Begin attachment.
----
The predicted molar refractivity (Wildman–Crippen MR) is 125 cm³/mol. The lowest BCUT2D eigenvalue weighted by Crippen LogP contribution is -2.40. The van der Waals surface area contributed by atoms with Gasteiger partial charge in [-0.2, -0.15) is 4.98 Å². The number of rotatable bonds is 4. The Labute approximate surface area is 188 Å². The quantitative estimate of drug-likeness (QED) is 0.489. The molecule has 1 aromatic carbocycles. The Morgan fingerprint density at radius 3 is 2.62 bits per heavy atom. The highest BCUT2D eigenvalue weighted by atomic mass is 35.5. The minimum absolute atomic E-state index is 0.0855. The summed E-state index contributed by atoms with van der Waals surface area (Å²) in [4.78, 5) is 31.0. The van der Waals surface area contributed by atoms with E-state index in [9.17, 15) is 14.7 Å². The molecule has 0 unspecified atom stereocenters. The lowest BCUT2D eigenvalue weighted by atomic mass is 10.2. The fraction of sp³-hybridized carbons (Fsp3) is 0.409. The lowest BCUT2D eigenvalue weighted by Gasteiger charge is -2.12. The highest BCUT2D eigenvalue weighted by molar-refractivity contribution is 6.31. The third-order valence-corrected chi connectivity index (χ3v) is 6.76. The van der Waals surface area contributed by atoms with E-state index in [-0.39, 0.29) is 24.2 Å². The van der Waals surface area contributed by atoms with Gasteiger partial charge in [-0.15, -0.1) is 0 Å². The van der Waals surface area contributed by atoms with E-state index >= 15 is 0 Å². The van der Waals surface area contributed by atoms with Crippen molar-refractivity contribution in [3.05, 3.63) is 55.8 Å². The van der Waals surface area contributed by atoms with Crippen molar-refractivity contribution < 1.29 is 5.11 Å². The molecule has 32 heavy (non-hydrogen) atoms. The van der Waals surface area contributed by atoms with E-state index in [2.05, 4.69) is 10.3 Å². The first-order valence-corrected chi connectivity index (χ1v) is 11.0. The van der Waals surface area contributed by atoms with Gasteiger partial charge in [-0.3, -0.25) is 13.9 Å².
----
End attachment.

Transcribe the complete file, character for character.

The predicted molar refractivity (Wildman–Crippen MR) is 125 cm³/mol. The lowest BCUT2D eigenvalue weighted by Crippen LogP contribution is -2.40. The van der Waals surface area contributed by atoms with Gasteiger partial charge in [-0.2, -0.15) is 4.98 Å². The number of rotatable bonds is 4. The Labute approximate surface area is 188 Å². The quantitative estimate of drug-likeness (QED) is 0.489. The molecule has 1 aromatic carbocycles. The Morgan fingerprint density at radius 3 is 2.62 bits per heavy atom. The highest BCUT2D eigenvalue weighted by atomic mass is 35.5. The minimum absolute atomic E-state index is 0.0855. The summed E-state index contributed by atoms with van der Waals surface area (Å²) in [4.78, 5) is 31.0. The van der Waals surface area contributed by atoms with E-state index in [9.17, 15) is 14.7 Å². The molecule has 0 unspecified atom stereocenters. The lowest BCUT2D eigenvalue weighted by atomic mass is 10.2. The fraction of sp³-hybridized carbons (Fsp3) is 0.409. The lowest BCUT2D eigenvalue weighted by Gasteiger charge is -2.12. The highest BCUT2D eigenvalue weighted by molar-refractivity contribution is 6.31. The third-order valence-corrected chi connectivity index (χ3v) is 6.76. The van der Waals surface area contributed by atoms with E-state index in [-0.39, 0.29) is 24.2 Å². The van der Waals surface area contributed by atoms with Gasteiger partial charge in [-0.15, -0.1) is 0 Å². The van der Waals surface area contributed by atoms with E-state index >= 15 is 0 Å². The van der Waals surface area contributed by atoms with Crippen molar-refractivity contribution in [3.05, 3.63) is 55.8 Å². The van der Waals surface area contributed by atoms with Crippen molar-refractivity contribution < 1.29 is 5.11 Å². The molecule has 32 heavy (non-hydrogen) atoms. The van der Waals surface area contributed by atoms with E-state index in [2.05, 4.69) is 10.3 Å². The first-order valence-corrected chi connectivity index (χ1v) is 11.0. The van der Waals surface area contributed by atoms with Gasteiger partial charge in [-0.3, -0.25) is 13.9 Å².